Complete with uniforms, rosters and wages, some dogs have jobs – and that’s exactly how they like it.
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Albie arrives at work with a sense of purpose, a spring in his step and his uniform – a bright orange life jacket – pulled tight. Up to four times a week, the English springer spaniel gets dropped off at Akaroa Wharf in the morning. There, he heads down the jetty, jumps on a boat and reports to his captain for duty. It’s time for Albie to get to work.
He’s employed as a dolphin-spotting dog for Akaroa Dolphins, and Albie takes his tasks seriously. For two-hour cruises, running three times a day, Albie sits at the front of the boat and listens for dolphins’ high-pitched frequencies. When he hears them, he “gets really excited”, says head skipper George Waghorn. Those dolphins can be elusive, so Albie helps point paying cruise customers in the right direction.
Customers take the cruise to see Hector’s dolphins in their natural habitat around Akaroa Bay, but Albie is part of the experience. Complimentary beer or wine, plus freshly baked cookies, helps pass the time if dolphins are feeling shy. But it’s usually Albie who comes to the rescue. “He keeps people happy [with] cuddles,” says Waghorn, who believes “quite a few” customers are there just to see Albie in action.
When Albie’s tired, he swaps shifts with Buster, a miniature schnauzer known for occasionally running too fast across the boat’s deck and sliding into the water. All those swells can be tiring, so if they’re both knackered, captain Waghorn calls on Jet. At 10, he’s retired, but is happy to step into the fray to lend a helping paw. Jet used to work in the Australian outback. “Once a working dog, always a working dog,” says his website bio.
In return for their service, all three dogs get paid in regular doggie treats handed out on the boat, and their owners receive a box of wine at Christmas each year.
Albie, Buster and Jet are just some of the many big boss dogs that have jobs around Aotearoa. Some are trained to work, need to work and love doing it. Others provide an essential service. Dogs are easily trained, versatile, adaptable, and ready to help. Some sniff out cancers, or find bombs in war zones. Others stop drugs or fruit from entering the country at airports, or work with police handlers to catch criminals. They can search for missing people, dig for rare truffles, drive cars and planes, guide the blind, show and perform, pull carts, guard things and heal hurt hearts.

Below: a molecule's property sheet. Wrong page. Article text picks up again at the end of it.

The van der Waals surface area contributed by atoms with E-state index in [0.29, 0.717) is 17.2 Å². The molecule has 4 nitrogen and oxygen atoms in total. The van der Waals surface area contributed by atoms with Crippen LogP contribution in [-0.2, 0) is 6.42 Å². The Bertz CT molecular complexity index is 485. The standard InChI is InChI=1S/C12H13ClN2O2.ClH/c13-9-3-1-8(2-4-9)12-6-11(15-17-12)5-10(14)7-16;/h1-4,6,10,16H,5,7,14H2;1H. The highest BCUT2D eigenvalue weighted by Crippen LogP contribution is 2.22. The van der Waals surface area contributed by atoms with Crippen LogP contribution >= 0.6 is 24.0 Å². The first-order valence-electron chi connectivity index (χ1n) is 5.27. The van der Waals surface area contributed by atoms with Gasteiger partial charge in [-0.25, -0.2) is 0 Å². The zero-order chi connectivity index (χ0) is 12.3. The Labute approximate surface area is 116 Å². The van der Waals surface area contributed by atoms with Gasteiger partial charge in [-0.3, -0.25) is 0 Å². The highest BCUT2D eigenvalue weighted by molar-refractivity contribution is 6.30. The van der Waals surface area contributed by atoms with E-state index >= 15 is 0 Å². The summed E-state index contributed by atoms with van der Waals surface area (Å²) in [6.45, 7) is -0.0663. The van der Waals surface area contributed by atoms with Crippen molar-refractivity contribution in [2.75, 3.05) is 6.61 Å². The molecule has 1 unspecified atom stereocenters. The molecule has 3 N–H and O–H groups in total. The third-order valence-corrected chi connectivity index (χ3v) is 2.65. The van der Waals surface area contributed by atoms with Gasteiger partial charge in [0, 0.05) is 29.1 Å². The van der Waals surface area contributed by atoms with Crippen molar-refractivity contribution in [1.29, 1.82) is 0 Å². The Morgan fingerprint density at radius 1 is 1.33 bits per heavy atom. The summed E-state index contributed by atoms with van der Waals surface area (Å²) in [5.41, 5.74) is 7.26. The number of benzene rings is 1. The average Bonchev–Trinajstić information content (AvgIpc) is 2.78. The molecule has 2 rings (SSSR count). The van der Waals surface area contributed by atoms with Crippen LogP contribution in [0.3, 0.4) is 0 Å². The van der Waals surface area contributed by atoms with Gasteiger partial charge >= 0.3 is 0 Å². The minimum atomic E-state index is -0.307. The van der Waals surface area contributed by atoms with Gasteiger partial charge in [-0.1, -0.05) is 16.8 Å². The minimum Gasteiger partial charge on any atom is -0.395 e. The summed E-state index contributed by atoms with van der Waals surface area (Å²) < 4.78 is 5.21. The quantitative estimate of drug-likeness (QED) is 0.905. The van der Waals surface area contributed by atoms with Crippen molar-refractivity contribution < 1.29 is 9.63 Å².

When they retire, many of them miss it, like this explosives-sniffing dog whose story went viral recently. It’s an impressive range that proves we don’t know the limits of what dogs can do, says Mark Vette. “Canine cognition is a relatively new science,” says the dog trainer and behavioural expert. “It’s allowing us to really understand what capabilities they do have. What we’re finding is there are many similarities in the way [dogs and humans] think. There are more similarities than differences by a long way.”
If anyone should know just how valuable dogs are, it’s Vette. He’s trained animals to do ultra-specific things on movie sets, like The Last Samurai and Lord of the Rings. But Vette’s most famous trick is teaching a dog to drive a car in 2012. For that stunt, he noticed something he hadn’t seen before: his driving dogs began anticipating corners. “You see them start to make decisions that you didn’t think they’d be able to make,” he says. Ten years on, Vette’s delighted to see dogs become so integrated in everyday lives. “It’s a wonderful thing. It really shows they have a very similar social structure to us.”